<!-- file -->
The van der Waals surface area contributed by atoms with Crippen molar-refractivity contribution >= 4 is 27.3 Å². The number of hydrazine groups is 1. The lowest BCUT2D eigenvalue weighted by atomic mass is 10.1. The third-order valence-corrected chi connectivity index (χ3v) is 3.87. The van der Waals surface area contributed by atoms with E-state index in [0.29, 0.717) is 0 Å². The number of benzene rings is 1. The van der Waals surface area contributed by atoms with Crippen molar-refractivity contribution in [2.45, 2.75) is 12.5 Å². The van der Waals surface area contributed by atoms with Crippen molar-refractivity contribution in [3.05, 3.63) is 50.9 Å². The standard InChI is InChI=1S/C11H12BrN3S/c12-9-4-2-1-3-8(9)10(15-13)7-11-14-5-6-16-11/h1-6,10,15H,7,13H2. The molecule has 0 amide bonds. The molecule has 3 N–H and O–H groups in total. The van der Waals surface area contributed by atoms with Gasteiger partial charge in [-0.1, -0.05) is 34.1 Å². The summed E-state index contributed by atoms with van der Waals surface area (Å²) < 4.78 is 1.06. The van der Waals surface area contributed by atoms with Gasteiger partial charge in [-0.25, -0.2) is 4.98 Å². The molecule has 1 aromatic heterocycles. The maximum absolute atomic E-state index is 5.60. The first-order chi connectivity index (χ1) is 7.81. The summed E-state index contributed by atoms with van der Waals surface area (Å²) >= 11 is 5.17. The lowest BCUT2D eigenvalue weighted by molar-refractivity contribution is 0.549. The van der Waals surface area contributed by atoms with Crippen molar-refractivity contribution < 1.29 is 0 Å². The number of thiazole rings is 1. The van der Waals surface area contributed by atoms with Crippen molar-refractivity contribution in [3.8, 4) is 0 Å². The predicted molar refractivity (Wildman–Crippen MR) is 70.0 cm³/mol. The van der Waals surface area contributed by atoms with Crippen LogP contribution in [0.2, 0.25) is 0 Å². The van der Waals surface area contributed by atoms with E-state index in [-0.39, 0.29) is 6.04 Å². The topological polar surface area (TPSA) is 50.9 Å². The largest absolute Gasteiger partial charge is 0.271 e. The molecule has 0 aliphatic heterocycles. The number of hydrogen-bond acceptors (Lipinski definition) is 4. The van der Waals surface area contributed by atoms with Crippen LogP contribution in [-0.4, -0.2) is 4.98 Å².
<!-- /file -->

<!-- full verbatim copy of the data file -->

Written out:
The van der Waals surface area contributed by atoms with Crippen molar-refractivity contribution >= 4 is 27.3 Å². The number of hydrazine groups is 1. The lowest BCUT2D eigenvalue weighted by atomic mass is 10.1. The third-order valence-corrected chi connectivity index (χ3v) is 3.87. The van der Waals surface area contributed by atoms with E-state index in [0.29, 0.717) is 0 Å². The number of benzene rings is 1. The van der Waals surface area contributed by atoms with Crippen molar-refractivity contribution in [2.45, 2.75) is 12.5 Å². The van der Waals surface area contributed by atoms with Crippen molar-refractivity contribution in [3.05, 3.63) is 50.9 Å². The standard InChI is InChI=1S/C11H12BrN3S/c12-9-4-2-1-3-8(9)10(15-13)7-11-14-5-6-16-11/h1-6,10,15H,7,13H2. The molecule has 0 amide bonds. The molecule has 3 N–H and O–H groups in total. The van der Waals surface area contributed by atoms with Gasteiger partial charge in [-0.1, -0.05) is 34.1 Å². The summed E-state index contributed by atoms with van der Waals surface area (Å²) < 4.78 is 1.06. The van der Waals surface area contributed by atoms with Gasteiger partial charge in [-0.25, -0.2) is 4.98 Å². The molecule has 1 aromatic heterocycles. The maximum absolute atomic E-state index is 5.60. The first-order chi connectivity index (χ1) is 7.81. The summed E-state index contributed by atoms with van der Waals surface area (Å²) >= 11 is 5.17. The lowest BCUT2D eigenvalue weighted by molar-refractivity contribution is 0.549. The van der Waals surface area contributed by atoms with Crippen molar-refractivity contribution < 1.29 is 0 Å². The number of thiazole rings is 1. The van der Waals surface area contributed by atoms with Crippen molar-refractivity contribution in [3.8, 4) is 0 Å². The predicted molar refractivity (Wildman–Crippen MR) is 70.0 cm³/mol. The van der Waals surface area contributed by atoms with Crippen LogP contribution in [0.2, 0.25) is 0 Å². The van der Waals surface area contributed by atoms with E-state index in [-0.39, 0.29) is 6.04 Å². The topological polar surface area (TPSA) is 50.9 Å². The largest absolute Gasteiger partial charge is 0.271 e. The molecule has 0 aliphatic heterocycles. The number of hydrogen-bond acceptors (Lipinski definition) is 4. The van der Waals surface area contributed by atoms with Crippen LogP contribution in [-0.4, -0.2) is 4.98 Å².